Milan – Semi-automated offside technology will be introduced to Serie A next month, the Italian Football Federation (FIGC) announced on Monday as the country’s refereeing association searches for a new president following a drugs scandal.
In a statement FIGC said that the technology, developed by global governing body FIFA and used at the World Cup, will be used from the 20th round of matches on the last weekend of January after consultations with domestic refereeing association AIA.
Those fixtures, which include Serie A leaders Napoli hosting fierce rivals Roma, mark the second half of a league campaign which gets underway again in early January following the World Cup and winter break.
The technology was trialled at February’s FIFA Club World Cup in Abu Dhabi and last year’s Arab Cup before being used at the World Cup in Qatar and the group stage of this season’s Champions League.
It utilises both dedicated and broadcast cameras around the stadium to give the exact position of players on the pitch, offering match officials precise information within seconds.
The optical tracking system has the aim of making offside calls faster and more accurate.
Offside decisions have continued to cause controversy in the VAR era in Italy, with one particularly strange case penalising Juventus against Salernitana back in September.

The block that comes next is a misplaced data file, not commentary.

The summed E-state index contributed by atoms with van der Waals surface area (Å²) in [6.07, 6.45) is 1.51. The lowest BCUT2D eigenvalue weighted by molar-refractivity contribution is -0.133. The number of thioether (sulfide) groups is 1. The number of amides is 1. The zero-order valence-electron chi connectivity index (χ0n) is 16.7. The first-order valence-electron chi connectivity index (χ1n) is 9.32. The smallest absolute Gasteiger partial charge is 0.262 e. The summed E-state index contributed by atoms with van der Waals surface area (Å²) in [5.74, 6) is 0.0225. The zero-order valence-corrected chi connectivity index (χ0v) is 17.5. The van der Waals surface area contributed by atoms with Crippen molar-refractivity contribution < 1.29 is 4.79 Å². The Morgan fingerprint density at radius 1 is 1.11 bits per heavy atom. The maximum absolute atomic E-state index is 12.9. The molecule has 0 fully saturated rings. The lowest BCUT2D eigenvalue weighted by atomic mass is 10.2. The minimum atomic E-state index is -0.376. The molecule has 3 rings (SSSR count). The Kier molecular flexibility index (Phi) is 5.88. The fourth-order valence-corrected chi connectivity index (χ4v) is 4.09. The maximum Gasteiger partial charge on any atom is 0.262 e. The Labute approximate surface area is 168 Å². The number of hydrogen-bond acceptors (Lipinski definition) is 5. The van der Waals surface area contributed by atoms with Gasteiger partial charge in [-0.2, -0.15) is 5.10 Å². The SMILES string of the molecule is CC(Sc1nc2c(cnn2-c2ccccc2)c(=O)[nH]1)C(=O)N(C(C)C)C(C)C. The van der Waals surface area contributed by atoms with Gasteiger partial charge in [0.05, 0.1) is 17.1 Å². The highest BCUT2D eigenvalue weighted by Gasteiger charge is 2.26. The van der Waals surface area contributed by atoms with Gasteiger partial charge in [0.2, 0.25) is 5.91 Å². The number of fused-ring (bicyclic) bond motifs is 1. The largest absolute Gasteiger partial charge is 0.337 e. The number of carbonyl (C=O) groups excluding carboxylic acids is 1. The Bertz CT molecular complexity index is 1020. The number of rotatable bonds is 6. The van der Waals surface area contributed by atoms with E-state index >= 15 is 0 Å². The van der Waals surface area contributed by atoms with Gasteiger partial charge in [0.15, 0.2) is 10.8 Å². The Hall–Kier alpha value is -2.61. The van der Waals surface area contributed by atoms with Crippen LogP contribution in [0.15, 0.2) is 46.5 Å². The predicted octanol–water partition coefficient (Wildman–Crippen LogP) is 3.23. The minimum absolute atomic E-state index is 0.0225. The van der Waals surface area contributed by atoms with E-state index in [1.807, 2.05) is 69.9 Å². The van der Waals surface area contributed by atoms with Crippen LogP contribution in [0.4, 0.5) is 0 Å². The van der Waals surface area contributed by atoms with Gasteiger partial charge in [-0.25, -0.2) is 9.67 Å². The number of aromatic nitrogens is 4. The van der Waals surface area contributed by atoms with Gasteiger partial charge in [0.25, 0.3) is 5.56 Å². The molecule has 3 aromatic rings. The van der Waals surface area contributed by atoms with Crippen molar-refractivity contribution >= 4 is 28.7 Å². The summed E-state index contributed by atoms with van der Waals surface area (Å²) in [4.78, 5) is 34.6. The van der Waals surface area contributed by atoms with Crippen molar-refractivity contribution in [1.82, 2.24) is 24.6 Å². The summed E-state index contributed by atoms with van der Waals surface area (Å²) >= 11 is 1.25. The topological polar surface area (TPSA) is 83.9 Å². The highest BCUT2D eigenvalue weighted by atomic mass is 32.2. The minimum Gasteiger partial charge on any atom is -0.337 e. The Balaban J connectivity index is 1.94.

A VAR review led to Arkadiusz Milik’s header deep in stoppage time, which would have given Juve a 3-2 win, being ruled out for Leonardo Bonucci being offside and interfering with play.
Footage revealed later showed that Salernitana’s Antonio Candreva had kept everyone onside but as he was stood by the corner flag he was not spotted by the VAR officials.
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The decision caused outrage not just at Juve but among football fans and pundits all over Italy, incredulous as to how the decision could have been gotten wrong with so many cameras in place at the Allianz Stadium.
AIA said at the time that the VAR officials did not have access to cameras which would have shown that Milik’s goal should have stood.
The announcement was made after Monday’s FIGC board meeting in which president Gabriel Gravina also said elections for a new head of AIA would take place within 90 days following Alfredo Trentalange’s resignation on Sunday.
Trentalange stepped down under pressure from Gravina, who had threatened to put AIA under administration if he did not relinquish his post, following the arrest of the body’s chief prosecutor for his alleged involvement in an international drug trafficking ring.
Rosario D’Onofrio was among dozens of people to be arrested in November, after which AIA said that D’Onofrio hid from them that he had been under house arrest for previous drugs offences when he applied to be promoted to prosecutor.
The FIGC said on Monday that their own investigations revealed that when D’Onofrio was named prosecutor in early 2021 he was under house arrest, and that between September last year and this September “he was not once authorised to leave his home”.